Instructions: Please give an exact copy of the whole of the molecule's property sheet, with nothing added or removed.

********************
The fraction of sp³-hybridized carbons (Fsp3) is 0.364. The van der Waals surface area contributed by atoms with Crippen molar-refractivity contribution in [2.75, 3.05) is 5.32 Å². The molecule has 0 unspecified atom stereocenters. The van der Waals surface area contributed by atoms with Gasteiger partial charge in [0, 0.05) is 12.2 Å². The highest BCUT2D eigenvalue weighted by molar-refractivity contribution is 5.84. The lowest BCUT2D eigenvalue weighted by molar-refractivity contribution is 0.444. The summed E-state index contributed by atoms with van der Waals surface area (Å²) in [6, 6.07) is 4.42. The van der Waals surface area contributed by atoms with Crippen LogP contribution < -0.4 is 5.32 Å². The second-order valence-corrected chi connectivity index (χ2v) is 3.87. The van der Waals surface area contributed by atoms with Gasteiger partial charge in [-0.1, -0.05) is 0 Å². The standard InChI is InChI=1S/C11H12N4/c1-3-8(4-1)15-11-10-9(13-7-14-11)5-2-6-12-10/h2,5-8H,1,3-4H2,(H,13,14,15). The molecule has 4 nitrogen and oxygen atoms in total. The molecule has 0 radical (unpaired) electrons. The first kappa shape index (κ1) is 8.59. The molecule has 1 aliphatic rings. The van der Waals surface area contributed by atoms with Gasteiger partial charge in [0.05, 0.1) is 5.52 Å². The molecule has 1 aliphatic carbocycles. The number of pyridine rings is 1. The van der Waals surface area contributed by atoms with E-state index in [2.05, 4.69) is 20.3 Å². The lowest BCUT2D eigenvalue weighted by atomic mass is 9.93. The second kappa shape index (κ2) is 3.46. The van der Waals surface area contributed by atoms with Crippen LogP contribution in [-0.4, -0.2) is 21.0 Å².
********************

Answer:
The fraction of sp³-hybridized carbons (Fsp3) is 0.364. The van der Waals surface area contributed by atoms with Crippen molar-refractivity contribution in [2.75, 3.05) is 5.32 Å². The molecule has 0 unspecified atom stereocenters. The van der Waals surface area contributed by atoms with Gasteiger partial charge in [0, 0.05) is 12.2 Å². The highest BCUT2D eigenvalue weighted by molar-refractivity contribution is 5.84. The lowest BCUT2D eigenvalue weighted by molar-refractivity contribution is 0.444. The summed E-state index contributed by atoms with van der Waals surface area (Å²) in [6, 6.07) is 4.42. The van der Waals surface area contributed by atoms with Crippen LogP contribution < -0.4 is 5.32 Å². The second-order valence-corrected chi connectivity index (χ2v) is 3.87. The van der Waals surface area contributed by atoms with Gasteiger partial charge in [-0.1, -0.05) is 0 Å². The standard InChI is InChI=1S/C11H12N4/c1-3-8(4-1)15-11-10-9(13-7-14-11)5-2-6-12-10/h2,5-8H,1,3-4H2,(H,13,14,15). The molecule has 4 nitrogen and oxygen atoms in total. The molecule has 0 radical (unpaired) electrons. The first kappa shape index (κ1) is 8.59. The molecule has 1 aliphatic rings. The van der Waals surface area contributed by atoms with Gasteiger partial charge in [0.05, 0.1) is 5.52 Å². The molecule has 1 aliphatic carbocycles. The number of pyridine rings is 1. The van der Waals surface area contributed by atoms with E-state index in [2.05, 4.69) is 20.3 Å². The lowest BCUT2D eigenvalue weighted by atomic mass is 9.93. The second kappa shape index (κ2) is 3.46. The van der Waals surface area contributed by atoms with Crippen LogP contribution in [-0.4, -0.2) is 21.0 Å².